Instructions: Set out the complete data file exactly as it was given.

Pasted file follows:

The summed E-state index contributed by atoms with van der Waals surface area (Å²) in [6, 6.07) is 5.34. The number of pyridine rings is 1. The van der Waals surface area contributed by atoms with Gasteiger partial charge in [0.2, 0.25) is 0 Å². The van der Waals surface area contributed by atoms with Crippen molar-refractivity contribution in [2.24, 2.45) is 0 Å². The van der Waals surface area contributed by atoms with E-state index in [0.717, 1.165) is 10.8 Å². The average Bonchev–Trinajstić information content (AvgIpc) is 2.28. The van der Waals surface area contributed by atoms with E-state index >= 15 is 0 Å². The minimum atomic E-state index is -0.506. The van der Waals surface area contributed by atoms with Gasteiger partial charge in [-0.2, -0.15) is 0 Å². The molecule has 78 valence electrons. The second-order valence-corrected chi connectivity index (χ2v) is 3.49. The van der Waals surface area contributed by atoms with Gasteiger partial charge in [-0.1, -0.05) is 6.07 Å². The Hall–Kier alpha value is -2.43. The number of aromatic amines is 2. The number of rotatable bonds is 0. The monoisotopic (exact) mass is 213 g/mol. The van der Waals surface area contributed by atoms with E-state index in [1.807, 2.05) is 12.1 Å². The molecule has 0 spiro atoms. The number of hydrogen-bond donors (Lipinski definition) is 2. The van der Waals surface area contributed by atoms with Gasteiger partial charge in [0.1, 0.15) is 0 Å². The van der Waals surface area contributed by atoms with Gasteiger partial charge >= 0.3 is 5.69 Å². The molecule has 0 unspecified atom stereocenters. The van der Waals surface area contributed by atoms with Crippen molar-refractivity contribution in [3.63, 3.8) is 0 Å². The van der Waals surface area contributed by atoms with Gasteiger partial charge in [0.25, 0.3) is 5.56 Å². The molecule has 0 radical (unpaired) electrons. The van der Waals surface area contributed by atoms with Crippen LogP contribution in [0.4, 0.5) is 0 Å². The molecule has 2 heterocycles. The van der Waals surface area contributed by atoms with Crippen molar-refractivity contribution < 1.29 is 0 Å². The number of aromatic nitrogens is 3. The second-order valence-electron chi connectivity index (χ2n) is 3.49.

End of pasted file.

The summed E-state index contributed by atoms with van der Waals surface area (Å²) in [6, 6.07) is 5.34. The number of pyridine rings is 1. The van der Waals surface area contributed by atoms with Gasteiger partial charge in [0.2, 0.25) is 0 Å². The van der Waals surface area contributed by atoms with Crippen molar-refractivity contribution in [2.24, 2.45) is 0 Å². The van der Waals surface area contributed by atoms with E-state index in [0.717, 1.165) is 10.8 Å². The average Bonchev–Trinajstić information content (AvgIpc) is 2.28. The van der Waals surface area contributed by atoms with E-state index >= 15 is 0 Å². The minimum atomic E-state index is -0.506. The van der Waals surface area contributed by atoms with Gasteiger partial charge in [-0.2, -0.15) is 0 Å². The molecule has 78 valence electrons. The second-order valence-corrected chi connectivity index (χ2v) is 3.49. The van der Waals surface area contributed by atoms with Gasteiger partial charge in [-0.1, -0.05) is 6.07 Å². The Hall–Kier alpha value is -2.43. The number of aromatic amines is 2. The number of rotatable bonds is 0. The monoisotopic (exact) mass is 213 g/mol. The van der Waals surface area contributed by atoms with E-state index in [1.807, 2.05) is 12.1 Å². The molecule has 0 spiro atoms. The number of hydrogen-bond donors (Lipinski definition) is 2. The van der Waals surface area contributed by atoms with Gasteiger partial charge in [0.1, 0.15) is 0 Å². The van der Waals surface area contributed by atoms with Gasteiger partial charge >= 0.3 is 5.69 Å². The molecule has 0 unspecified atom stereocenters. The van der Waals surface area contributed by atoms with Crippen molar-refractivity contribution in [3.63, 3.8) is 0 Å². The van der Waals surface area contributed by atoms with Gasteiger partial charge in [0.25, 0.3) is 5.56 Å². The molecule has 0 radical (unpaired) electrons. The van der Waals surface area contributed by atoms with Crippen LogP contribution in [0.4, 0.5) is 0 Å². The molecule has 2 heterocycles. The van der Waals surface area contributed by atoms with Crippen molar-refractivity contribution < 1.29 is 0 Å². The number of aromatic nitrogens is 3. The second-order valence-electron chi connectivity index (χ2n) is 3.49.